The Mustard-Seed Teacher

“The Mustard-Seed Teacher,” Ensign, Aug. 1994, 60

The Mustard-Seed Teacher

It had been twelve years since I left my beloved California home and ward to remarry. With the Lord’s help, I had slowly rebuilt and achieved new goals. But I longed to visit dear friends who had shared the joys and the challenge of living in an area where Church members were a minority.

“Sometimes it isn’t good to relive the past,” my family members said. Nevertheless, I made the trip. At my old house, I marvelled that the seedlings I had planted years before were now large trees shading the property. Overwhelmed with emotion, I left the spot and drove down the street. Old landmarks were hazily familiar. What was I doing here?

When I sighted the spire of the local Church meetinghouse, I drove to my favorite parking spot. Though still not sure exactly what I was looking for, I began to feel more peaceful as I strolled through the grounds. Rounding a hedge, I nearly bumped into a young man who was pulling weeds. He jumped to his feet, and I noticed that he had a fresh missionary haircut.

As I apologized, he looked at me strangely and said, “Aren’t you the mustard-seed teacher?”

I looked at him in puzzlement.

“Yes, I think you are,” he said. “You were my first Primary teacher. I could never resist coming to your class because of the lesson clues you always taped to the door. The picture of the jar of mustard was my favorite. I remember obediently carrying home my bag of tiny mustard seeds after your lesson about the parable. After that, I always thought of you as the mustard-seed teacher.”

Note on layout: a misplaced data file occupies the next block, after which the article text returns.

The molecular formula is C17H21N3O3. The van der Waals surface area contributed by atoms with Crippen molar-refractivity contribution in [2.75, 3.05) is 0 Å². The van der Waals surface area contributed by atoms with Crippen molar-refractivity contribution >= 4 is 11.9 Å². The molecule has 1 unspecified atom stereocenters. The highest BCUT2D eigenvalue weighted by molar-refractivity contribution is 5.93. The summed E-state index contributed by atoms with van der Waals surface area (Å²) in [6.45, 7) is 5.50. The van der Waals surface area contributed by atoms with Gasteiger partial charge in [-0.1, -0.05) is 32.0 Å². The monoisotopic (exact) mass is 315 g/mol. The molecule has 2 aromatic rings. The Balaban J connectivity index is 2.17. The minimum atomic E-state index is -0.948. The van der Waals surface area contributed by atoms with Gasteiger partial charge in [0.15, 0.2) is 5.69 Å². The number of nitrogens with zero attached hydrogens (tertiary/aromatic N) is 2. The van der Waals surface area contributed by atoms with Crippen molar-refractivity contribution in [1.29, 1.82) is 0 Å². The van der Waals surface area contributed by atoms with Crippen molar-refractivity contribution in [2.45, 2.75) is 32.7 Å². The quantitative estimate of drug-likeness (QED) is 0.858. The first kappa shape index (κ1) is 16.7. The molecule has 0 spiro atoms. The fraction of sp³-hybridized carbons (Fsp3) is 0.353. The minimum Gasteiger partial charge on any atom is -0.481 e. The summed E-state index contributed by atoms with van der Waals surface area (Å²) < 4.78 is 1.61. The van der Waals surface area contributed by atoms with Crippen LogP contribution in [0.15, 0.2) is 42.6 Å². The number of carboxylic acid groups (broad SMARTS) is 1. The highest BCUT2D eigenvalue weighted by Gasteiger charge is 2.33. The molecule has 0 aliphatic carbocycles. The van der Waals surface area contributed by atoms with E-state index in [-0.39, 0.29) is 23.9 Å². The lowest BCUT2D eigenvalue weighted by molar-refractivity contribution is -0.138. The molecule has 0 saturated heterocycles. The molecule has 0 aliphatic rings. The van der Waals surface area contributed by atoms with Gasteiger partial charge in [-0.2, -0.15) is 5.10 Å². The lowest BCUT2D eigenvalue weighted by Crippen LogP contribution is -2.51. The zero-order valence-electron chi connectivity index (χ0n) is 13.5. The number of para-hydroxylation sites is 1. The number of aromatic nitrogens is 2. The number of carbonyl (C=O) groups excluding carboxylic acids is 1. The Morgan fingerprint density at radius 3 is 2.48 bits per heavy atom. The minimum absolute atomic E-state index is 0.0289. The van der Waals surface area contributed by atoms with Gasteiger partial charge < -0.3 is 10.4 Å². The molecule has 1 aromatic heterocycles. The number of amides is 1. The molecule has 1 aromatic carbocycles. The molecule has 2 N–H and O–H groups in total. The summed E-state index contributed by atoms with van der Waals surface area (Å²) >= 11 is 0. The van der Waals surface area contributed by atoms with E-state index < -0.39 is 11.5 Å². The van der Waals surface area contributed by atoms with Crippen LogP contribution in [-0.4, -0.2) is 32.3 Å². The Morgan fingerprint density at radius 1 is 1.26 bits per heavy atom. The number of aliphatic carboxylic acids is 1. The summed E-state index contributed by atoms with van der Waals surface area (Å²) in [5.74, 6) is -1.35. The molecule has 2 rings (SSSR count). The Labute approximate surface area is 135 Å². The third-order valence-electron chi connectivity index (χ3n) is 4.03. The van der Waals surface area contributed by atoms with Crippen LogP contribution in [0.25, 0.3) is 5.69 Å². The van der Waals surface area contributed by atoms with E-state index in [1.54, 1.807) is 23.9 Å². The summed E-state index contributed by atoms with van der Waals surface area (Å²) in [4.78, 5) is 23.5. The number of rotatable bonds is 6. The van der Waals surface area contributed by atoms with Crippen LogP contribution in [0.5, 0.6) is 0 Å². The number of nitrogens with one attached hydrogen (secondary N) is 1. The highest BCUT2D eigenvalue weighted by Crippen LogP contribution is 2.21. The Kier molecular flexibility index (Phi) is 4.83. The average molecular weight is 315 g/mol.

The memory flooded back to me of a recently baptized woman bringing her seven-year-old son, Chandler, to my CTR classroom. Here was the same boy, now a young man.

“Your lessons made me want to be a good Latter-day Saint,” he said.

I was thrilled to hear that Chandler had recently submitted his application for a mission. As we spoke, I realized that his testimony was another tree that I’d helped plant and nourish. As a young boy, his testimony was embryonic, perhaps even “less than all the seeds that be in the earth” (Mark 4:31). Now the strength of his testimony made him a mighty tree in the Lord’s vineyard.

“It’s my dad’s turn to be converted now,” Chandler said as he walked me to my car. “I’m ready to join forces with the Lord to baptize him.” Silently thanking the Lord, I vowed to keep sowing grains of faith and to trust in their promise and strength.

  • Janet Schiller is a member of the Grove Creek Fifth Ward, Pleasant Grove Utah Grove Creek Stake.

Illustrated by Gregg Thorkelson